Wednesday, May 6, 2020

Jacob Dharmaraj: Mutuality to Mutual Aid in Mission: The Return of A Deep-Rooted Model, Part 2

Today's post is by Rev. Dr. Jacob Dharmaraj. Rev. Dharmaraj is President of the Retired Clergy and Spouse Association of the New York Annual Conference. It is the first of a two-part series. For part one, click here.

Part II: The Church’s Required Response: Mutuality to Mutual Aid
Amidst the current crises of COVID-19, the church today is called to respond in at least two ways: by offering Trauma Informed Care (TIC) and by moving from mutuality in mission to mutual aid in mission. In both these ways, the church can walk alongside the traumatized, as they journey through loss, grief, and change, by offering not pieties but grace, reassurance, and compassion, not mere instruction and charity.

One thing COVID-19 has taught those of us who serve the church is that loss endures, even as grief departs. Our recoveries are always partial. Grief is a long-term project.  Grief is circular, until suddenly it abates. Those who have been abused by the system during times of crisis will remember for a lifetime.

Researchers and psychologists have found, in past crises, the deepest traumas surfaced only after they had ended. The trauma is well contained whilst people are actively engaged in fighting and protecting, but the problems transpire only afterward. The scars of this crisis will linger for generations.

Therefore, the current context calls for spiritual leaders to retool themselves and their churches to offer what other organizations cannot offer.

TIC creates a culture that empowers and enables the vulnerable and victimized. TIC offers frameworks, structures, rituals, and prayers. TIC is not an intervention. It does not follow prescribed methods or actions. It is rooted in empathy. It creates a more helpful and therapeutic environment through compassion and solidarity that would promote safety, inclusion, dignity, values, and respect.

More important are monitoring and managing how to move past biases and bring about holistic healing. During stressful times, when resources are in short supply and needed equipment becomes scarce, many professionals make ethical decisions on an hourly basis. Some of them are sincere and straightforward. Other times certain extraneous factors such as age, gender, race, and class come into play. Who will be the guardian here and who has the ultimate power to make the split-second decision? It is impossible to monitor or remediate every situation. Knowing what is just and ethical to do in a given context and being able to apply them to crucial situations are two different things.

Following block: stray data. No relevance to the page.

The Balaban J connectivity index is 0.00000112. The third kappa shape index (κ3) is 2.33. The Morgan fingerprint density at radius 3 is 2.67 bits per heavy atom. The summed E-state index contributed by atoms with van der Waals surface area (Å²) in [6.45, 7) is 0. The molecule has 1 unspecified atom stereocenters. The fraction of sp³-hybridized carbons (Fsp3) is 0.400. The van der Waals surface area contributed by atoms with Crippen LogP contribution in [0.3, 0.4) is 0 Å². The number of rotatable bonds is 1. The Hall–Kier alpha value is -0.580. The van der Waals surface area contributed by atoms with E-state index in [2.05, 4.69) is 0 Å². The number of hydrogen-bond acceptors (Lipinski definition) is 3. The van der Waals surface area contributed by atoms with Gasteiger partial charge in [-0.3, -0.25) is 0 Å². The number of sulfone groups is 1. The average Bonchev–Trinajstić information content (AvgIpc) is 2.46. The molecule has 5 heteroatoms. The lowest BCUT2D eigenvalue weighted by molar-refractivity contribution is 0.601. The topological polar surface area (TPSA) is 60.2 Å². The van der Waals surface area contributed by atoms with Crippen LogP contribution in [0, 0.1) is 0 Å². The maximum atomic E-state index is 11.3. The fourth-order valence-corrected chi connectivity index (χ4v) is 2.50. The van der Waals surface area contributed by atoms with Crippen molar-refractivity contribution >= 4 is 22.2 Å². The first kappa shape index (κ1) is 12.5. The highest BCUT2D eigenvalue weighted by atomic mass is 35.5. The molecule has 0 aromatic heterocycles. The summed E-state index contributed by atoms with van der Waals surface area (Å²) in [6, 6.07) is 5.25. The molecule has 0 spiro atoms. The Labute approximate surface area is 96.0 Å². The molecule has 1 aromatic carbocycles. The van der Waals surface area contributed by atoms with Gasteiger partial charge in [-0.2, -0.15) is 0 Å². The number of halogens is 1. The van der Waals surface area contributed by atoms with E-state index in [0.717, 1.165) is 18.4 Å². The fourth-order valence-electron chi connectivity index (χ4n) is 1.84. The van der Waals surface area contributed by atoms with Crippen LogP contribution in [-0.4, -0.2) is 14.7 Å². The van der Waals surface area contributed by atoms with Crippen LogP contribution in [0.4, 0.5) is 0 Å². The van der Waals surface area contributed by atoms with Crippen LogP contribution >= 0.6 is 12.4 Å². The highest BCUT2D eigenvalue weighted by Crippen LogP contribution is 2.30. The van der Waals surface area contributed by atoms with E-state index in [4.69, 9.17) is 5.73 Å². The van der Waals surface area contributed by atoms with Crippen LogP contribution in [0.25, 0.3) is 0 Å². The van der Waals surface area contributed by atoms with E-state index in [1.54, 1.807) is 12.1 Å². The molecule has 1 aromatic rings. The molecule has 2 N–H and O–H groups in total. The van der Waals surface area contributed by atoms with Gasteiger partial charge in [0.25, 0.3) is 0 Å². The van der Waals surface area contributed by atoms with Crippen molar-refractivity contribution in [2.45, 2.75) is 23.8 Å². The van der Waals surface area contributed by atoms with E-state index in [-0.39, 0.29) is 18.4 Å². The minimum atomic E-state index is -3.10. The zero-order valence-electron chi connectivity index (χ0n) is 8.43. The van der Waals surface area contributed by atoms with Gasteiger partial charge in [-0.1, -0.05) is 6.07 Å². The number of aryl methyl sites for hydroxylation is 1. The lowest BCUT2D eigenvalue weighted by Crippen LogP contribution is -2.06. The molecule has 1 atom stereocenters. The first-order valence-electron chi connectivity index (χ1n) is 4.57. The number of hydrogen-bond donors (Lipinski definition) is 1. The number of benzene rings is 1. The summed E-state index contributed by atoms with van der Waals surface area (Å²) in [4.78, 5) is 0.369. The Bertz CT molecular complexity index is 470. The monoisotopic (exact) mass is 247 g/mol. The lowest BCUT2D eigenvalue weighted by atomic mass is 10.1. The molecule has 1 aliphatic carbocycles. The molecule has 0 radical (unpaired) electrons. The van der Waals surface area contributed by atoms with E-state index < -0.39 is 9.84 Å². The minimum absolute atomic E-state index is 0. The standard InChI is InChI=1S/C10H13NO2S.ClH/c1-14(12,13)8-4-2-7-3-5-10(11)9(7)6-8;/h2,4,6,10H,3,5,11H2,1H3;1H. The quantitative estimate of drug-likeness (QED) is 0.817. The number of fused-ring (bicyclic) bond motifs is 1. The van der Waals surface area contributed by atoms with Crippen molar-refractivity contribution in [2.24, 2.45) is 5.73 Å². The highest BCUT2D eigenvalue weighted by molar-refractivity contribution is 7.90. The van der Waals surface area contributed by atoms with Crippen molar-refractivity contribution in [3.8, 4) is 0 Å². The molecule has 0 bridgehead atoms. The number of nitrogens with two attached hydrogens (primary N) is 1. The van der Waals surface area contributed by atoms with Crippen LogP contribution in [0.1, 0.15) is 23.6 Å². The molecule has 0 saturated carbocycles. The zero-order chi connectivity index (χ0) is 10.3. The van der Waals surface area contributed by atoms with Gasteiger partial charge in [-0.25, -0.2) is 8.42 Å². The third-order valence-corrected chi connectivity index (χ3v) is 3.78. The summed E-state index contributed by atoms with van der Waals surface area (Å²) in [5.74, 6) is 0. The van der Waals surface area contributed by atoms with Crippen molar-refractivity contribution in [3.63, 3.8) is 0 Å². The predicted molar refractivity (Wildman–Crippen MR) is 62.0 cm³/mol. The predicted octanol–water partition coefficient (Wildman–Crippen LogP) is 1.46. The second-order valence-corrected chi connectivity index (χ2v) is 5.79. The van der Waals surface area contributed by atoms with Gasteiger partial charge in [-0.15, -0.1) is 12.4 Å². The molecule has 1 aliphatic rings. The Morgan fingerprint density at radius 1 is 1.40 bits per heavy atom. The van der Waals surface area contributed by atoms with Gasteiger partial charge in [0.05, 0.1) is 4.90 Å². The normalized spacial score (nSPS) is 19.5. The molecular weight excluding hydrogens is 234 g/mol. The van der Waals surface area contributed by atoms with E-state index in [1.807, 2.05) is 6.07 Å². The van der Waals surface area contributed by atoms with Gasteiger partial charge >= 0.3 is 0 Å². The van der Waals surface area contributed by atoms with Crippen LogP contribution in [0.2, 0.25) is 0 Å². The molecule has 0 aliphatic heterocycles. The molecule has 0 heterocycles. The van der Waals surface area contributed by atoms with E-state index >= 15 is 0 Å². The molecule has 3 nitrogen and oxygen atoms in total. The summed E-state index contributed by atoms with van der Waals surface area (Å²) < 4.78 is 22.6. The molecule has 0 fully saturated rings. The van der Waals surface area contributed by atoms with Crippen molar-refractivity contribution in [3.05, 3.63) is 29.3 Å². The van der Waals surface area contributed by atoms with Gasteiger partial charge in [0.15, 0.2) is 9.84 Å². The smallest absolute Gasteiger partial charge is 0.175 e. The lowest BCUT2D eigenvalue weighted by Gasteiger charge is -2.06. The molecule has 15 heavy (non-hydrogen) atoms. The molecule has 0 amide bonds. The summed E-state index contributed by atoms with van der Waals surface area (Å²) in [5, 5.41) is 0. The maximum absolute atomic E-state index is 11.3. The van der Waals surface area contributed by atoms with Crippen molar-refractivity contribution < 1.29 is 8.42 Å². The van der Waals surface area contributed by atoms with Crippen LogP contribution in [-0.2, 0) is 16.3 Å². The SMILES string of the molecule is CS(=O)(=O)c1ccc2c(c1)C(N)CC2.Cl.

TIC advances a culture of safety, empowerment, and curative. Recognizing power differentials, acknowledging that flashbacks of past abusive episodes can affect the victims, and understanding the reason why some avoid therapeutic care is the first step. Too often trauma survivors who seek out support find themselves re-traumatized by the very systems designed to help them.

In the midst of this practice of TIC, one fundamental change that will happen in the area of mission theology is a shift from a theology of mutuality, which many, including me, advocated for the last quarter of a century, to a theology of mutual aid.

Mutual aid is defined primarily as a concept of providing each other support, either through resources or services, for the sake of mutual benefit.  The hallmark of mutual aid is that support flows between peers, neighbors, colleagues, community members, horizontally rather than from the top-down, as it would hierarchically from a government agency or a mission institution to those in need.

Charity funds or bureaucratic allocation of resources have no room in mutual aid, as they are deeply entrenched in processes and frameworks that often mean handouts or strings attached with inflexibility: for example, donated funds or resources to be used only for elderly, children, mothers, etc.

Mutual aid is neither hierarchical nor charity based. It is horizontal, mostly volunteer-run. It is driven by the emerging or immediate needs expressed by the members of the community. Bureaucratic and middle agents are eliminated as survival needs and shared understanding take priority over all others. People in the community, not the elected or appointed leaders of an organization, take responsibility for caring for one another. 

Mutual aid is deeply rooted in counter-cultural theory, invariably so during times of major crisis. Since TIC is as much about social justice as it is about spiritual, emotional, and physical healing, it enables mutual aid as an effective tool to do the right thing in the right place in short order.

When structural or siloed institutions are absent or fail, human altruism and community selflessness come as the vanguard. During crisis time, already vulnerable communities experience what is known as intersectional vulnerabilities. COVID-19 has again proven that some people and communities are more vulnerable. They need greater support from members of their own communities and those community organizations that work with them with sharpened advocacy skills and agility of movement.

It will take a long time before we will call ‘business as usual.’ Until then, the members of the faith community have a vital role to play, despite their own vulnerability. What we need today is the learning, training, and practice of trauma-informed care with a willingness to migrate from mutuality in mission to mutual aid in mission.

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